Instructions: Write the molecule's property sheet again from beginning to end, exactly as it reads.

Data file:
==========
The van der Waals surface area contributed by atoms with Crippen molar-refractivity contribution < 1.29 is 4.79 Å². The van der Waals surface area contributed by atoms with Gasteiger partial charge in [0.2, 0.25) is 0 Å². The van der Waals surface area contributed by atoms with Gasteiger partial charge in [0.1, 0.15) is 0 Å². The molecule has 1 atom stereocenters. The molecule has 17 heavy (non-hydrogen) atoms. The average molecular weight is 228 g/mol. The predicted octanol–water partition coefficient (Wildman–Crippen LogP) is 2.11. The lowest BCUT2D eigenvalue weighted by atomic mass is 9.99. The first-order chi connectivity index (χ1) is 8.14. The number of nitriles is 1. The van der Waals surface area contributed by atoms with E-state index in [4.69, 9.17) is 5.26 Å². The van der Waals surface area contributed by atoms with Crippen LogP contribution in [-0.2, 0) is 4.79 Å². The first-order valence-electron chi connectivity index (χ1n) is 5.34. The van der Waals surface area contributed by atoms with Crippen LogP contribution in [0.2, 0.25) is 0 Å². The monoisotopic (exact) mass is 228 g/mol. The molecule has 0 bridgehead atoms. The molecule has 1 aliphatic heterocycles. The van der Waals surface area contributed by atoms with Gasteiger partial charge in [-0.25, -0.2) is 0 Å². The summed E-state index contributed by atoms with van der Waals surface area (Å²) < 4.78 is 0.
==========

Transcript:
The van der Waals surface area contributed by atoms with Crippen molar-refractivity contribution < 1.29 is 4.79 Å². The van der Waals surface area contributed by atoms with Gasteiger partial charge in [0.2, 0.25) is 0 Å². The van der Waals surface area contributed by atoms with Gasteiger partial charge in [0.1, 0.15) is 0 Å². The molecule has 1 atom stereocenters. The molecule has 17 heavy (non-hydrogen) atoms. The average molecular weight is 228 g/mol. The predicted octanol–water partition coefficient (Wildman–Crippen LogP) is 2.11. The lowest BCUT2D eigenvalue weighted by atomic mass is 9.99. The first-order chi connectivity index (χ1) is 8.14. The number of nitriles is 1. The van der Waals surface area contributed by atoms with E-state index in [4.69, 9.17) is 5.26 Å². The van der Waals surface area contributed by atoms with Crippen LogP contribution in [-0.2, 0) is 4.79 Å². The first-order valence-electron chi connectivity index (χ1n) is 5.34. The van der Waals surface area contributed by atoms with Crippen LogP contribution in [0.2, 0.25) is 0 Å². The monoisotopic (exact) mass is 228 g/mol. The molecule has 0 bridgehead atoms. The molecule has 1 aliphatic heterocycles. The van der Waals surface area contributed by atoms with Gasteiger partial charge in [-0.25, -0.2) is 0 Å². The summed E-state index contributed by atoms with van der Waals surface area (Å²) < 4.78 is 0.